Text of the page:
Dude’s got some moves.
My computer side table and printer got to a point where they were all over balls of yarn inside plastic baggies ready for hat knitting and every time I wheeled the table aside to get into my filing cabinet, I had to be picking the yarn fall-out up off the floor. I finally went out and got one of my plastic moving bins and put the lion’s share of the yarn in it and slid it under the table. The fat(cat)boy reacted to this in typical feline fashion.
May 4th is, of course, Star Wars day (For the slow of uptake: May the 4th be with you.) I read this just now on Tor.com, which blog I read to aim my reading habit. So now I have to find one of the skeins of Caron Simply Soft Party yarns I have in the color Fuchsia Sparkle, and make a breast cancer chemo PussyHat for Carrie. I’ll have to regauge the PussyHat pattern for smaller yarn on a size 6, which is no problem, but my 32-inch US6 (4.0 mm) needle is in use. I’ve got to transfer what I’m making on them to my 16-inch US6 needle, because I’m not ready just this now to get into learning how to graft, which is what has to happen next on that project (!), and to finish that project once grafting is complete, I’ll need the US6 16-incher anyway. Of course, firstest, I’ve got to roll the skein of Fuchsia Sparkle into a ball because pull skeins are a Work of the Devil. (See above.) The polite term for that mess is “yarn barf.”
Never mind that I have the Ukrainian hat I need to learn grafting for so I can finish it, and two other hats that I need to finish (one of which needs to be mailed to its recipient sometime this century), this PussyHat for Carrie needs to be done on Star Wars day. Today.
And when the completed hat is donated to the local cancer center, it will have the following message tucked inside.
“The pattern for this hat was written in memory of Carrie Fisher. It glitters for Carrie, it’s pink for the fight against breast cancer, and it’s a pussy hat for the fight for women’s rights. It was made on Star Wars day (May 4, 2017). You always knew you were special. Now you have proof. This is your Empowered Princess crown, knitted just for you. Wear it with pride, and may the Force be with you.”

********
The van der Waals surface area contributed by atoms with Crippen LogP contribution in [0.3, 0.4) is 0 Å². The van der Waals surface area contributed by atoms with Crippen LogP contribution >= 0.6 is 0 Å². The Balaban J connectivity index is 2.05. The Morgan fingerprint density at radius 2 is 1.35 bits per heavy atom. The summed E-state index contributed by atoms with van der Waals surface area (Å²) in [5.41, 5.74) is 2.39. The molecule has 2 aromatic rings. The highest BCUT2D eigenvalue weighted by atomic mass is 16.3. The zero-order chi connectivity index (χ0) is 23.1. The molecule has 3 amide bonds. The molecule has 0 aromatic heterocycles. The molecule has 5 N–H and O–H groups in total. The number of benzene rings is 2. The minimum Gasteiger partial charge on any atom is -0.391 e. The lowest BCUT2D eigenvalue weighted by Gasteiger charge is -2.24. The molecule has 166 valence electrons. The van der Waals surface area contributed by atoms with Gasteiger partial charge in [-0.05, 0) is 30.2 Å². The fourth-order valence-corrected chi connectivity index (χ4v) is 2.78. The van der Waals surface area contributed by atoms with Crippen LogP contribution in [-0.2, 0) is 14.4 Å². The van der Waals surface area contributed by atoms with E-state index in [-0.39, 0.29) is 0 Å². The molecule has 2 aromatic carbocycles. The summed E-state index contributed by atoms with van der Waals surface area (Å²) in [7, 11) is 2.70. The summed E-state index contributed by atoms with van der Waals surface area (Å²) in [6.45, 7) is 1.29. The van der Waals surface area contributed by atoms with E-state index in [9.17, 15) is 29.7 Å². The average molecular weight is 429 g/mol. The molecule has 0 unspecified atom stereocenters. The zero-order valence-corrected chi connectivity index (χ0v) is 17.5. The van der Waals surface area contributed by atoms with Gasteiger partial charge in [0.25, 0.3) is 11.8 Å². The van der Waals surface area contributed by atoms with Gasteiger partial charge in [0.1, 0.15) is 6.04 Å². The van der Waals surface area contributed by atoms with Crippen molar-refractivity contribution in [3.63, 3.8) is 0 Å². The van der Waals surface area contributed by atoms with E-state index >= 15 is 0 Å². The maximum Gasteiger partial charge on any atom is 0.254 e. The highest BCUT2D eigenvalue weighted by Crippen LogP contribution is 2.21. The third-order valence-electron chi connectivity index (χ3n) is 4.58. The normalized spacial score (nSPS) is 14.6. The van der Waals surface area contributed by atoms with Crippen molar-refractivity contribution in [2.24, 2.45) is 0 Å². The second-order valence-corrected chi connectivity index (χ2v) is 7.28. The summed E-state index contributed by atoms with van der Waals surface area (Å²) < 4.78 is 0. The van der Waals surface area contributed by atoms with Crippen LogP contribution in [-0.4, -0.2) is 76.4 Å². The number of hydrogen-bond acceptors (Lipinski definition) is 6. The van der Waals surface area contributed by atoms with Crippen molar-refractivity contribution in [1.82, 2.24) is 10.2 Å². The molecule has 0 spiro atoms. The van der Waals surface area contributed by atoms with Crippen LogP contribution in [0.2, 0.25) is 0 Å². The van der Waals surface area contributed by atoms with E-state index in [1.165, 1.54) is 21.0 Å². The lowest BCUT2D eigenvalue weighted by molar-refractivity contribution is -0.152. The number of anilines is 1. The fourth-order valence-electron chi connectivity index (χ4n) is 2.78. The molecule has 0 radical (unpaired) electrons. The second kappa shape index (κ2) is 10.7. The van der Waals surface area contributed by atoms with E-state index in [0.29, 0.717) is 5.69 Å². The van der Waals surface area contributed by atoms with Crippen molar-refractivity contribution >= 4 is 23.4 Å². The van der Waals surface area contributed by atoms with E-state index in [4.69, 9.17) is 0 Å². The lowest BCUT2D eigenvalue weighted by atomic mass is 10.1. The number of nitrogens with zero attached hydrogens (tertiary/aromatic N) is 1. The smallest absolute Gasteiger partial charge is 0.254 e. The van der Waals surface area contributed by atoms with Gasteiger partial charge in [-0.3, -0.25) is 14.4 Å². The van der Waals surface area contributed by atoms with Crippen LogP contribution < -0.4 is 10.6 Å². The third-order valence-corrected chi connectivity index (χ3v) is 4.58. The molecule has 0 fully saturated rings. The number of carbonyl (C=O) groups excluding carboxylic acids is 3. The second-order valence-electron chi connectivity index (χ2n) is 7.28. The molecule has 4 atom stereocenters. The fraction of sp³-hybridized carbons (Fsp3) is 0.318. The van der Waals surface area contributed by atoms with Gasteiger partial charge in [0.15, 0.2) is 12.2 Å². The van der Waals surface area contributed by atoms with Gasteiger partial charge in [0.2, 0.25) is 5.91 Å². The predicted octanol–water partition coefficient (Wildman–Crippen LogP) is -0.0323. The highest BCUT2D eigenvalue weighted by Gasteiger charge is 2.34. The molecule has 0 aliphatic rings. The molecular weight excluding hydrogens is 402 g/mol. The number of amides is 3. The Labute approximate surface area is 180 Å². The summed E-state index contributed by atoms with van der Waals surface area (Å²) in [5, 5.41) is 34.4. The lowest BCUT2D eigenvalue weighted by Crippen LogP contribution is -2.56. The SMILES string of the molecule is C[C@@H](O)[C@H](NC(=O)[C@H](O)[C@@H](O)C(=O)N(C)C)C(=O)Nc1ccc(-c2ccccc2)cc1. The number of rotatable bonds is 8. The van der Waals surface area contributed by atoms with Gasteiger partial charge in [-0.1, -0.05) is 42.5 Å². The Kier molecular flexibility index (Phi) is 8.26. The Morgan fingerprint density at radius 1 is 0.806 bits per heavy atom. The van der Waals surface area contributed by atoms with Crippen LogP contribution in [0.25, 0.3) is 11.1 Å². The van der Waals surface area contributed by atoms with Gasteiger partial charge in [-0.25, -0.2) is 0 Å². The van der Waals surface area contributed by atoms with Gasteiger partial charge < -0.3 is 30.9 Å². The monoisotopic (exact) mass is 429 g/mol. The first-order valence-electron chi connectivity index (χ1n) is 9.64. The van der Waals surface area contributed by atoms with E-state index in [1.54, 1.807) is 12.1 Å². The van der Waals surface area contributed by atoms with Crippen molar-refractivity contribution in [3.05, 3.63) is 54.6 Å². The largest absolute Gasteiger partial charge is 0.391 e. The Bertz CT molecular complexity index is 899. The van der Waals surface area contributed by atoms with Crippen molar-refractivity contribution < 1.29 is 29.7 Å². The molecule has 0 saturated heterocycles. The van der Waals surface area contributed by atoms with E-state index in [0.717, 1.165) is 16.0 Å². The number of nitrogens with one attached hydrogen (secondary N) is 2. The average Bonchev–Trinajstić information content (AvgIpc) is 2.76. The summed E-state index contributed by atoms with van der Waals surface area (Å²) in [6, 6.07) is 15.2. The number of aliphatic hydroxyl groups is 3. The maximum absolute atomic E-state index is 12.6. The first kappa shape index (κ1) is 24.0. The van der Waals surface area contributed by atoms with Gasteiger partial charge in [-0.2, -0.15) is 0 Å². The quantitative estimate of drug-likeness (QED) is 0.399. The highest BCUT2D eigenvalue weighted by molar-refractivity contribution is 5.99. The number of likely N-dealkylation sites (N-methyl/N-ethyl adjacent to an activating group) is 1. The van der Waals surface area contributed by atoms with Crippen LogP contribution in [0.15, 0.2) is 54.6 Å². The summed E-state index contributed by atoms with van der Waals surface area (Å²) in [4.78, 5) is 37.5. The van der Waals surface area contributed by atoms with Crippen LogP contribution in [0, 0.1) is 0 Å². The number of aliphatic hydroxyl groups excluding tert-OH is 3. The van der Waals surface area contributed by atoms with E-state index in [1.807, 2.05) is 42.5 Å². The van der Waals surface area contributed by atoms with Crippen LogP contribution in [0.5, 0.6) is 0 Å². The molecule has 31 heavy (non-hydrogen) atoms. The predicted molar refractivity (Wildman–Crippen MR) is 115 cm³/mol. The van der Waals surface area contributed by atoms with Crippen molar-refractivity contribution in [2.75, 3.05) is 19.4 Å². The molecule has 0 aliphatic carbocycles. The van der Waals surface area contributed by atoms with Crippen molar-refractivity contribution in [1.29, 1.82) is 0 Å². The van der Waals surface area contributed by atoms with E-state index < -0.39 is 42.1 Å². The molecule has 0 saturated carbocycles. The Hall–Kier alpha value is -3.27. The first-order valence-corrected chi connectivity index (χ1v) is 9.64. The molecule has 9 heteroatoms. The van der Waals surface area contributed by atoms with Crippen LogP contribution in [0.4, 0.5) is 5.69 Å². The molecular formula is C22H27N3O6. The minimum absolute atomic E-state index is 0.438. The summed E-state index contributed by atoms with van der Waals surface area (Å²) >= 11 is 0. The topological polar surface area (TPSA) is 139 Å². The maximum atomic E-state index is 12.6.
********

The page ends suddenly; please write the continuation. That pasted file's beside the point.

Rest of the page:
Regular readers will note that a number of my maternal relatives call Pearland, Texas, home, and that mom and I have been known to drive down to visit them. Apparently the Pearland Police Department is dove friendly. We’re big on motherhood here in the Lone Star State. . .
Regular readers may also recall that I have developed a case of termites in the sliding glass door in the back bedroom. The bug guys came out Friday and “spot treated” — this involved drilling holes at intervals along the house edge of the “patio” and pumping iinsecticide into the ground along the foundation. then filling in the holes. Hopefully, this will take care of the problem. What is to be done about the facing of the sliding glass door remains to be seen. It needs a carpenter’s attention, but attempts to repair it may open up a whole nother can of worms if the termites have been on a bigger rampage than it appears. I will seek advice on the subject from the landlady.
In the best of all possible worlds, she’d have that stupid door replaced with a set of French doors. But then, if wishes were horses, we’d be knee deep in it, wouldn’t we?
Part of my hate-hate relationship with that sliding door is the fact that, not only does it not lock, it doesn’t even latch. The only thing that prevents its being opened by any “perp” who wants to jump the back fence and do so, is a length of PVC pipe in the sliding door’s track on my side of the door. Ugh.
In the knitting news, regular readers may remember this little goodie I ran across, and was going to attempt to figure out a pattern for based on what I could tell from the photographs. I was in Google looking for something else earlier this evening, had a major DUH! moment and realized Google has an image search. I searched for the image at left and the good news is that I actually found a site that had a knitting pattern for it. The bad news is, the pattern was in Russian.